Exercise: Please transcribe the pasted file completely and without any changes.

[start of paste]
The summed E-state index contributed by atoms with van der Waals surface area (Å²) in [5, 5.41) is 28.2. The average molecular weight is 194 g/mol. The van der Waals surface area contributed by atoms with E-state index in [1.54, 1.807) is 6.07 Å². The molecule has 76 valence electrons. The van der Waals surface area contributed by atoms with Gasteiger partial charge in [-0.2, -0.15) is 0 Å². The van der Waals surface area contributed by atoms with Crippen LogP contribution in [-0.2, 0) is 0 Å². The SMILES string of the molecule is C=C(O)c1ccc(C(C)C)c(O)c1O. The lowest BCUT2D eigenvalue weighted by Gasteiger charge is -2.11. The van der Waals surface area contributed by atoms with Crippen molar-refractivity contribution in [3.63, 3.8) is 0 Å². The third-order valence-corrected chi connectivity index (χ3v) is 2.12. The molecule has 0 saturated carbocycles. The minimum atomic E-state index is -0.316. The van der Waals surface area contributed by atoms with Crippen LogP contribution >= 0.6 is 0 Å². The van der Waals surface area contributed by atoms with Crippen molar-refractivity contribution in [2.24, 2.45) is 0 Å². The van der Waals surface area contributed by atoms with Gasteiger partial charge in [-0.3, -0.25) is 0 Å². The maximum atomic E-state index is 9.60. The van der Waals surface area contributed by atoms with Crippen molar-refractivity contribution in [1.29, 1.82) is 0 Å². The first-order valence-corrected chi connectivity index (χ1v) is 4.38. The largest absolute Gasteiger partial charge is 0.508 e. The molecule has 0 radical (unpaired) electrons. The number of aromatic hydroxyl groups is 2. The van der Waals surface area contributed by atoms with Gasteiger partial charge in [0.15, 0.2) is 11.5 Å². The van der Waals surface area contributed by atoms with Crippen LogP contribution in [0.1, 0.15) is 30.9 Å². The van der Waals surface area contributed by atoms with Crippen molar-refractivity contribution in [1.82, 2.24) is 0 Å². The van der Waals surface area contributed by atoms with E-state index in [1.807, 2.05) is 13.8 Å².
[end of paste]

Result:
The summed E-state index contributed by atoms with van der Waals surface area (Å²) in [5, 5.41) is 28.2. The average molecular weight is 194 g/mol. The van der Waals surface area contributed by atoms with E-state index in [1.54, 1.807) is 6.07 Å². The molecule has 76 valence electrons. The van der Waals surface area contributed by atoms with Gasteiger partial charge in [-0.2, -0.15) is 0 Å². The van der Waals surface area contributed by atoms with Crippen LogP contribution in [-0.2, 0) is 0 Å². The SMILES string of the molecule is C=C(O)c1ccc(C(C)C)c(O)c1O. The lowest BCUT2D eigenvalue weighted by Gasteiger charge is -2.11. The van der Waals surface area contributed by atoms with Crippen molar-refractivity contribution in [3.63, 3.8) is 0 Å². The third-order valence-corrected chi connectivity index (χ3v) is 2.12. The molecule has 0 saturated carbocycles. The minimum atomic E-state index is -0.316. The van der Waals surface area contributed by atoms with Crippen LogP contribution >= 0.6 is 0 Å². The van der Waals surface area contributed by atoms with Crippen molar-refractivity contribution in [2.24, 2.45) is 0 Å². The van der Waals surface area contributed by atoms with Gasteiger partial charge in [-0.3, -0.25) is 0 Å². The maximum atomic E-state index is 9.60. The van der Waals surface area contributed by atoms with Crippen molar-refractivity contribution in [1.29, 1.82) is 0 Å². The first-order valence-corrected chi connectivity index (χ1v) is 4.38. The largest absolute Gasteiger partial charge is 0.508 e. The molecule has 0 radical (unpaired) electrons. The number of aromatic hydroxyl groups is 2. The van der Waals surface area contributed by atoms with Gasteiger partial charge in [0.15, 0.2) is 11.5 Å². The van der Waals surface area contributed by atoms with Crippen LogP contribution in [0.1, 0.15) is 30.9 Å². The van der Waals surface area contributed by atoms with Crippen molar-refractivity contribution in [1.82, 2.24) is 0 Å². The van der Waals surface area contributed by atoms with E-state index in [1.807, 2.05) is 13.8 Å².